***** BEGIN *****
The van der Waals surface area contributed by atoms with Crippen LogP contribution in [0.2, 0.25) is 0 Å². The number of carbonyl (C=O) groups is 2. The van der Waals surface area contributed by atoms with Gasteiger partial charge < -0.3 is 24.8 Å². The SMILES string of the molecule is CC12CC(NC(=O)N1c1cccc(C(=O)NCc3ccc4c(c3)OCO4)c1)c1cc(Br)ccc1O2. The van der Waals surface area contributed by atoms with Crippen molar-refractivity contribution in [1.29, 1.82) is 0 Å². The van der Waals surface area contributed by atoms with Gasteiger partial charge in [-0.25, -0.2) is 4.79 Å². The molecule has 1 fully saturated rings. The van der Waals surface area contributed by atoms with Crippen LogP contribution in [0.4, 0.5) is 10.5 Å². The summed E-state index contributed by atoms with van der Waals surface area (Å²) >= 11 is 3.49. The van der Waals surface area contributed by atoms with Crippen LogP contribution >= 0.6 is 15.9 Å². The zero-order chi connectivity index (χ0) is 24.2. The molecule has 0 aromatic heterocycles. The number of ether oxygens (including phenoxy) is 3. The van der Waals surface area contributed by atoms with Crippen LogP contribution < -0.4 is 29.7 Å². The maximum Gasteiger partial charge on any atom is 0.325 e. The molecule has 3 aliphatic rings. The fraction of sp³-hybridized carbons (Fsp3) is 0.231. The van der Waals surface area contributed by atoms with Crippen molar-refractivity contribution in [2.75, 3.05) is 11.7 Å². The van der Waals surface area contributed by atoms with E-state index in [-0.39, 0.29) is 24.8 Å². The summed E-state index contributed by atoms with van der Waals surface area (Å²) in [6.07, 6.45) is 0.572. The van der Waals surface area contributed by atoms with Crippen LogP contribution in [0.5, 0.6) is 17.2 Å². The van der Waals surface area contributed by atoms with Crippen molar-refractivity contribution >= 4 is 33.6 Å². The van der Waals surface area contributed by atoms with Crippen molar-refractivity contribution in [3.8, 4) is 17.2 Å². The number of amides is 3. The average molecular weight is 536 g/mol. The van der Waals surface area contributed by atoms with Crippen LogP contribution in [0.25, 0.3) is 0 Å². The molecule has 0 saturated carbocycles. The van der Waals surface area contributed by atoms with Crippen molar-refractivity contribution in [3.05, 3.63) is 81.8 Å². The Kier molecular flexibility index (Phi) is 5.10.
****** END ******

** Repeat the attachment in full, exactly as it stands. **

The van der Waals surface area contributed by atoms with Crippen LogP contribution in [0.2, 0.25) is 0 Å². The number of carbonyl (C=O) groups is 2. The van der Waals surface area contributed by atoms with Gasteiger partial charge < -0.3 is 24.8 Å². The SMILES string of the molecule is CC12CC(NC(=O)N1c1cccc(C(=O)NCc3ccc4c(c3)OCO4)c1)c1cc(Br)ccc1O2. The van der Waals surface area contributed by atoms with Crippen molar-refractivity contribution in [1.29, 1.82) is 0 Å². The van der Waals surface area contributed by atoms with Gasteiger partial charge in [-0.25, -0.2) is 4.79 Å². The molecule has 1 fully saturated rings. The van der Waals surface area contributed by atoms with Crippen LogP contribution in [0.4, 0.5) is 10.5 Å². The summed E-state index contributed by atoms with van der Waals surface area (Å²) >= 11 is 3.49. The van der Waals surface area contributed by atoms with Crippen LogP contribution >= 0.6 is 15.9 Å². The zero-order chi connectivity index (χ0) is 24.2. The molecule has 0 aromatic heterocycles. The number of ether oxygens (including phenoxy) is 3. The van der Waals surface area contributed by atoms with Crippen LogP contribution < -0.4 is 29.7 Å². The maximum Gasteiger partial charge on any atom is 0.325 e. The molecule has 3 aliphatic rings. The fraction of sp³-hybridized carbons (Fsp3) is 0.231. The van der Waals surface area contributed by atoms with Crippen molar-refractivity contribution in [2.75, 3.05) is 11.7 Å². The van der Waals surface area contributed by atoms with E-state index in [-0.39, 0.29) is 24.8 Å². The summed E-state index contributed by atoms with van der Waals surface area (Å²) in [6.07, 6.45) is 0.572. The van der Waals surface area contributed by atoms with Crippen LogP contribution in [0.5, 0.6) is 17.2 Å². The van der Waals surface area contributed by atoms with Crippen molar-refractivity contribution >= 4 is 33.6 Å². The van der Waals surface area contributed by atoms with Crippen molar-refractivity contribution in [3.8, 4) is 17.2 Å². The number of amides is 3. The average molecular weight is 536 g/mol. The van der Waals surface area contributed by atoms with Crippen LogP contribution in [0.25, 0.3) is 0 Å². The molecule has 0 saturated carbocycles. The van der Waals surface area contributed by atoms with Crippen molar-refractivity contribution in [3.05, 3.63) is 81.8 Å². The Kier molecular flexibility index (Phi) is 5.10.